The Glock’s not well optimized for the .40, which, given that platform’s popularity, has a good bit to do with the round’s current out of favor status. As does a hefty dose of regulatory capture by the “training” industry. And every new generation of “ballistics researchers” coming into influence, needing to establish themselves with “newly discovered” wisdom.

      But fundamentally, the rounds are the same aside from a 1mm difference in diameter. Now, about the biggest “issue” with modern doublestack autos, is grip width. Circumference is fine with short(9/40/357/gap) cartridges, but the grips on them are barely directional at all, even with quick fix finger grooves. If you’re going to carry around a grip wide enough to fully doublestack a 10mm round, you’re shortchanging yourself a bit (admittedly not a lot, but still) by leaving that last mm on the table as dead space.

      For LEOs carrying a primary arm and an increasingly petite, single stack, bug, there is also something to be said for similarizing the experience, including perceived recoil, between the two guns. Particularly for the 90% of officers who don’t shoot either gun that much at all. A .40 big gun, to go with a 9 bug, is a pretty straight forward way of accomplishing that. (As is, admittedly, a 9/.380 combo for those who prefer that). Ditto for civilians who can conceal a bigger “winter” gun, but only a smaller one for the warmer seasons.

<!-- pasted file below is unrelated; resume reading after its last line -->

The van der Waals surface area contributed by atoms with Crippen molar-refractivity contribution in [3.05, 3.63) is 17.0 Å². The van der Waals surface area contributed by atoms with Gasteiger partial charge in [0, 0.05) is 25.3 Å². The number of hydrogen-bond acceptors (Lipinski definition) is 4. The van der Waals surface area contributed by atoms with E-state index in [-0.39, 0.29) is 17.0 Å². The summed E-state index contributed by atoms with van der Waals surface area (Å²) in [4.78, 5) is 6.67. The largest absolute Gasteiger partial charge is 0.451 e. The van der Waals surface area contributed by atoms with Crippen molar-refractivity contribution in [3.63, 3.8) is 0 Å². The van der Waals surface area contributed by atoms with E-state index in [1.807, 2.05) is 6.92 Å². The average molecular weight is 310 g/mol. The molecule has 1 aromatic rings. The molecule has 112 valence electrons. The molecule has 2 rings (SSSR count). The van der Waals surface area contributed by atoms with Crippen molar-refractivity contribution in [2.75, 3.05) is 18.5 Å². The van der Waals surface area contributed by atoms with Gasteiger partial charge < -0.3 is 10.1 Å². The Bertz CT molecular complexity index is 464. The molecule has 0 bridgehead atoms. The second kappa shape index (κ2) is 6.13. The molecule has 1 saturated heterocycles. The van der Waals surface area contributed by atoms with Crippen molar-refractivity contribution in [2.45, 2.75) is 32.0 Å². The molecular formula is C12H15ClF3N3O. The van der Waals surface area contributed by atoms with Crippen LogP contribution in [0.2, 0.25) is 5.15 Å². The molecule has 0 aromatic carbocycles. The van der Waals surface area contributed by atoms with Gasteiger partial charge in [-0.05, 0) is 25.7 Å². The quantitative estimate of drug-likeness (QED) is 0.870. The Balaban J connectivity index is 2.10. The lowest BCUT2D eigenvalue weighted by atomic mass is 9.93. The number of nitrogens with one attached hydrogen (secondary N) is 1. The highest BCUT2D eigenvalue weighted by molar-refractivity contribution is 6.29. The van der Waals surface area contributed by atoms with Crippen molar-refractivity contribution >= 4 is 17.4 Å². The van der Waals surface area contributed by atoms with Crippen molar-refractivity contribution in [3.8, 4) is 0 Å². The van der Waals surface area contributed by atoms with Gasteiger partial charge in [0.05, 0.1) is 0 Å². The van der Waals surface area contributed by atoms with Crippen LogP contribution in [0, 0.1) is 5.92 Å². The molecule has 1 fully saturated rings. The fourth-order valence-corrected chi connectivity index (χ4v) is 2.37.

• Well, if 9mm hollowpoints function properly i see no need to run 40 or 45. But 40/10 seems to be a good compromise on capacity for those who run FMJ for wildlife or added feeding reliability of an enclosed round nose. I run 45 with 230gr FMJRN. Couldnt care less about overpenetration, since most of my shots will miss, most of my hits will be on the limbs, and those on the torso may not go through the proverbial 18″ of meat to be contained. There aren’t really that many humans who can reliably contain or slow down enough even a 9mm 115gr magic hollowpoint, and are dextrous enough to bust through my door at night LOL

  12. My first poly striker fired pistol was the M&P40C, I bought it for my CCW, I found it extremely reliable and quite accurate. It’s now my back up and I use a M&P40 pro 5″ in a bladetech nano. I wanted something easier to be fast and accurate with.

  13. I’ve always wondered, if both running FMJFN, does a full power 10mm actually do more harm than a 40SW on a human?

    • If you insists on pulling an Elmer Keith, and shoot bent over ones “up the poop chute”, the 10mm can carry a heavier bullet, with attendant increased probability of making it all the way to the brain……..

  14. For the record I have a M&P 40 FS and 40c.

    Buy what you can find ammo for. After Sandy Hook, at least where I lived, 9mm was impossible to find on the shelf and .45 was sparse. There was plenty of .40 to be found though. As for the snap, I get a little of it if I shoot the 155 or 165 grain, but the 180 grain seems just fine.